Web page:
It is very different from a typical JAR file. A typical JAR file is passive: it only contributes classes and resources that you then need to manually use from your application. The Spring Boot custom auto-configuration JAR files contributes services to the application. It could be Spring MVC HandlerInterceptors, Spring AOP aspects or whatever else you can do with a typical Spring application. And all your Spring Boot applications need to do is: add the JAR to the classpath.

The Spring Boot reference manual has more detailed information on the subject – see [1]. If you want to see the example code above in it’s actual context – then see the source code on GitHub [2].

References

[1] Spring Boot reference manual – on auto-configuration:
http://docs.spring.io/spring-boot/docs/current/reference/htmlsingle/#boot-features-understanding-auto-configured-beans

[2] Source code for the actuator-ui-dump module on GitHub:
https://github.com/nickymoelholm/tools/tree/master/actuator-ui-dump

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Posted in Spring

Spring Boot: UI for the dump endpoint

I am really happy with the actuator functionality in Spring Boot applications. It offers some fantastic tools for gaining insight into your application. Some of the REST endpoints that you get – such as health and metrics – are easy to read. Despite the fact that they render as JSON, my guess is that your human eyes still can comprehend it.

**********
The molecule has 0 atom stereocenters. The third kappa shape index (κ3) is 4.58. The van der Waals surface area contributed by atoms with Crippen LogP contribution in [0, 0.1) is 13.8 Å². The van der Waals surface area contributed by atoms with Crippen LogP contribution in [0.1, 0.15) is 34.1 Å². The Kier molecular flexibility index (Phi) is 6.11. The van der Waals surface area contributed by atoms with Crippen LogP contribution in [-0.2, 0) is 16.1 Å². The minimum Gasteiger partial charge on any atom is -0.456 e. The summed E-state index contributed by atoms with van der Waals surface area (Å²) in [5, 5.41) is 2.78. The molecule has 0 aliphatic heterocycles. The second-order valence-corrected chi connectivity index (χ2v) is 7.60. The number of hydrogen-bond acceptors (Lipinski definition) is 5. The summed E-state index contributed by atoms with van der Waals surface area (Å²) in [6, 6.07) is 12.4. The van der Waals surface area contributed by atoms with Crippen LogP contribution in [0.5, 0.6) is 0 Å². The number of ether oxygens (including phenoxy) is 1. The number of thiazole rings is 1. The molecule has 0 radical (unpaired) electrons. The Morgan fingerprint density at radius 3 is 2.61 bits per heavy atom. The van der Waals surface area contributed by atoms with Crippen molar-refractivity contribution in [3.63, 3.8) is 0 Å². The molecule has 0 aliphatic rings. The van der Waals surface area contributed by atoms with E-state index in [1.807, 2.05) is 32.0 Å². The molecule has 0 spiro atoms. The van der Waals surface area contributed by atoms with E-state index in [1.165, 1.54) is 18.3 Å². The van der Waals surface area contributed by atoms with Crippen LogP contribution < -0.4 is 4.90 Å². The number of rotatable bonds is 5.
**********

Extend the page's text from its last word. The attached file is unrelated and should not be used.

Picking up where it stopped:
But have you ever taken a look at the output from Spring Boot’s dump endpoint?

That’s really not so friendly to read. At least not for my kind of eyes. And perhaps thats okay – if you got some tooling that can parse the thread stack info and show it nicely to you. But chances are that you don’t have that – like I didn’t.

So, a while back,  I decided to create a Spring Boot plugin that you just include on the application classpath. Like you do with the Spring Boot starters. This is what you get:

dump-ui

Red lines indicate methods that owns an intrinsic lock (think synchronized in Java land). I added a little gray line above each such event: it tells you what kind of class the intrinsic lock is associated with.

I have added this plugin to the Maven Central. Find it here.

The code is OSS – find it at GitHub. It is also here that you will find some extra documentation on how you can configure the plugin – so check it out if you want to give it a spin.

By the way: It was very interesting to make such a Spring Boot plugin. It uses auto configuration and other cool stuff. If you think that sounds interesting, then look at the code: it is really simple😉.

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Posted in Spring